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DainBramaged Donating Member (1000+ posts) Send PM | Profile | Ignore Mon Dec-08-08 10:59 PM
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Auto turmoil casts cloud over factory jobs
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Edited on Mon Dec-08-08 11:01 PM by DainBramaged
Manufacturing suffers from 'image problem,' eclipsed by white-collar work

Ron Maccari, an assembly worker for General Motors for nearly 30 years, has been angry lately over the negative comments hes heard on TV and read on the Internet about his chosen career.

For weeks, the Big Three U.S. automakers have been on a campaign for a federal bailout, leading the manufacturing industry as a target of public vitriol.

Lawmakers, economists and business executives have joined in the attack

Sen. Richard Shelby, R-Ala., called the U.S.-based auto industry a dinosaur. An analysis in The Wall Street Journal titled Just Say No to Detroit by economist David Yermack suggested: We would do better to set this money on fire rather than using it to keep these dying firms on life support. Media mogul Ted Turner, in an interview with NBC's Tom Brokaw, questioned why the country was still trying to keep alive a smokestack industry of the past.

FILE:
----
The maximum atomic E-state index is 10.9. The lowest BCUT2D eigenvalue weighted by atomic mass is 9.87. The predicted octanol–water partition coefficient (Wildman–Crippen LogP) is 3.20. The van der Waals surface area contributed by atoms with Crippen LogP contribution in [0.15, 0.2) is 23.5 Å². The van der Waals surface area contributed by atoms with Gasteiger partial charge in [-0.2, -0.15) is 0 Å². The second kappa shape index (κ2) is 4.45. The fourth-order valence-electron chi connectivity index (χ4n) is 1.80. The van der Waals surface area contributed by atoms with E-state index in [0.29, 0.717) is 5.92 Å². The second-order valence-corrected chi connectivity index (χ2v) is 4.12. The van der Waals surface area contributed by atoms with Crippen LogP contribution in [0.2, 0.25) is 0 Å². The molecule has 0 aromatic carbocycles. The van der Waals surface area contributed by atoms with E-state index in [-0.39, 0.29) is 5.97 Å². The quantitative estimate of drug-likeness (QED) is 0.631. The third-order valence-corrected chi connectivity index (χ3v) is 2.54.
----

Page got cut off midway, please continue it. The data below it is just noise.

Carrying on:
Maccari, who works at the Newport, Del., plant that makes GM's Saturn Sky and Pontiac Solstice, thinks blue-collar work is getting a bum rap.

If someone is producing something in this country, is making money and has a semi-decent house, we thumb our nose at them, he said. I read what theyre saying on blogs: Let the auto industry die.

Maccari sees a growing movement in the United States to disregard manufacturing, to eliminate it.

Maccaris not alone in his feelings.

http://www.msnbc.msn.com/id/28033730 /


When you worked with your hands it used to be considered fairly important, an honorable occupation,

Read the WHOLE article.
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